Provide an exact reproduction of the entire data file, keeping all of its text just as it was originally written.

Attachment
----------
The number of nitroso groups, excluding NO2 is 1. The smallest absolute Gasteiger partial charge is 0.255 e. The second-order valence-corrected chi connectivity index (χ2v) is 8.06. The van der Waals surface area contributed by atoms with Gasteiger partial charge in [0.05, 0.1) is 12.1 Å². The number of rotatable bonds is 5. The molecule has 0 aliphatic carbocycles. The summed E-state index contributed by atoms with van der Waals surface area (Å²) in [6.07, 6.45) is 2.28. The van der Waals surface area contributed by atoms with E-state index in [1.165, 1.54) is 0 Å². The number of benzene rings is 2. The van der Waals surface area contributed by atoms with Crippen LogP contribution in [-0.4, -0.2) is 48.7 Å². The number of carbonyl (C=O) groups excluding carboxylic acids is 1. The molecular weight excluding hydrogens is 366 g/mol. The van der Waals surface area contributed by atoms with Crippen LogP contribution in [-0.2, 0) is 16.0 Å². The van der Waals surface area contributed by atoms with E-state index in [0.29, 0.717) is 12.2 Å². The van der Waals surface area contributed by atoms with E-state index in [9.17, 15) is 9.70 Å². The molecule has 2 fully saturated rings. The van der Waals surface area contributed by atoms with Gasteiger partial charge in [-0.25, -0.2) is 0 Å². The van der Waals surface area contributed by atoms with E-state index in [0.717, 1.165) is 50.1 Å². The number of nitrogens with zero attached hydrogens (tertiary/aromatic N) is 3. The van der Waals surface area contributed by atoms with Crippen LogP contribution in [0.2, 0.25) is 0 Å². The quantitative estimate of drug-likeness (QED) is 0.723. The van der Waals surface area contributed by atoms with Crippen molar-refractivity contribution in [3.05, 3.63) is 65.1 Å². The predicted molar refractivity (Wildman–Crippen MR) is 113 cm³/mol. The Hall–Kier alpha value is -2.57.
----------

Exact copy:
The number of nitroso groups, excluding NO2 is 1. The smallest absolute Gasteiger partial charge is 0.255 e. The second-order valence-corrected chi connectivity index (χ2v) is 8.06. The van der Waals surface area contributed by atoms with Gasteiger partial charge in [0.05, 0.1) is 12.1 Å². The number of rotatable bonds is 5. The molecule has 0 aliphatic carbocycles. The summed E-state index contributed by atoms with van der Waals surface area (Å²) in [6.07, 6.45) is 2.28. The van der Waals surface area contributed by atoms with E-state index in [1.165, 1.54) is 0 Å². The number of benzene rings is 2. The van der Waals surface area contributed by atoms with Crippen LogP contribution in [-0.4, -0.2) is 48.7 Å². The number of carbonyl (C=O) groups excluding carboxylic acids is 1. The molecular weight excluding hydrogens is 366 g/mol. The van der Waals surface area contributed by atoms with Crippen LogP contribution in [-0.2, 0) is 16.0 Å². The van der Waals surface area contributed by atoms with E-state index in [0.29, 0.717) is 12.2 Å². The van der Waals surface area contributed by atoms with E-state index in [9.17, 15) is 9.70 Å². The molecule has 2 fully saturated rings. The van der Waals surface area contributed by atoms with Gasteiger partial charge in [-0.25, -0.2) is 0 Å². The van der Waals surface area contributed by atoms with E-state index in [0.717, 1.165) is 50.1 Å². The number of nitrogens with zero attached hydrogens (tertiary/aromatic N) is 3. The van der Waals surface area contributed by atoms with Crippen LogP contribution in [0.2, 0.25) is 0 Å². The quantitative estimate of drug-likeness (QED) is 0.723. The van der Waals surface area contributed by atoms with Crippen molar-refractivity contribution in [3.05, 3.63) is 65.1 Å². The predicted molar refractivity (Wildman–Crippen MR) is 113 cm³/mol. The Hall–Kier alpha value is -2.57.